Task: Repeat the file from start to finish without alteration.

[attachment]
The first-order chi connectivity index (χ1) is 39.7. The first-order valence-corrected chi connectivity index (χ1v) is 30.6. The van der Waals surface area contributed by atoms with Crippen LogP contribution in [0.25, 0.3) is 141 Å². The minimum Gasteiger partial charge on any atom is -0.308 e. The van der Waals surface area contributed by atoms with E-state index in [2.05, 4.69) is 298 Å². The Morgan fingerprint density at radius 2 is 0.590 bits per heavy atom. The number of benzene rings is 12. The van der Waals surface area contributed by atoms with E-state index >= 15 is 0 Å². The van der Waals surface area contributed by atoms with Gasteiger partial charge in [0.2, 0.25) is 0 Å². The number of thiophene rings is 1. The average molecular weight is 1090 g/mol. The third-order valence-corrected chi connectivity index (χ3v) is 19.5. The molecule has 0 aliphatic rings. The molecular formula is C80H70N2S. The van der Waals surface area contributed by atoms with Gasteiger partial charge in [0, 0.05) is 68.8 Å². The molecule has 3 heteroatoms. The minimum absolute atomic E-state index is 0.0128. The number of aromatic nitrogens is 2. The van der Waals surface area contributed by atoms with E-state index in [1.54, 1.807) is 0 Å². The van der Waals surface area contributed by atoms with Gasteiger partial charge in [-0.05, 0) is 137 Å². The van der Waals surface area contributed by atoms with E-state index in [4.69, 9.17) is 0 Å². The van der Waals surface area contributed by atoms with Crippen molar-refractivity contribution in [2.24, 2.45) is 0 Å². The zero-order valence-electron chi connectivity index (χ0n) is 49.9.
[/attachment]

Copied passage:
The first-order chi connectivity index (χ1) is 39.7. The first-order valence-corrected chi connectivity index (χ1v) is 30.6. The van der Waals surface area contributed by atoms with Crippen LogP contribution in [0.25, 0.3) is 141 Å². The minimum Gasteiger partial charge on any atom is -0.308 e. The van der Waals surface area contributed by atoms with E-state index in [2.05, 4.69) is 298 Å². The Morgan fingerprint density at radius 2 is 0.590 bits per heavy atom. The number of benzene rings is 12. The van der Waals surface area contributed by atoms with E-state index >= 15 is 0 Å². The van der Waals surface area contributed by atoms with Gasteiger partial charge in [0.2, 0.25) is 0 Å². The number of thiophene rings is 1. The average molecular weight is 1090 g/mol. The third-order valence-corrected chi connectivity index (χ3v) is 19.5. The molecule has 0 aliphatic rings. The molecular formula is C80H70N2S. The van der Waals surface area contributed by atoms with Gasteiger partial charge in [0, 0.05) is 68.8 Å². The molecule has 3 heteroatoms. The minimum absolute atomic E-state index is 0.0128. The number of aromatic nitrogens is 2. The van der Waals surface area contributed by atoms with E-state index in [1.54, 1.807) is 0 Å². The van der Waals surface area contributed by atoms with Gasteiger partial charge in [-0.05, 0) is 137 Å². The van der Waals surface area contributed by atoms with E-state index in [4.69, 9.17) is 0 Å². The van der Waals surface area contributed by atoms with Crippen molar-refractivity contribution in [2.24, 2.45) is 0 Å². The zero-order valence-electron chi connectivity index (χ0n) is 49.9.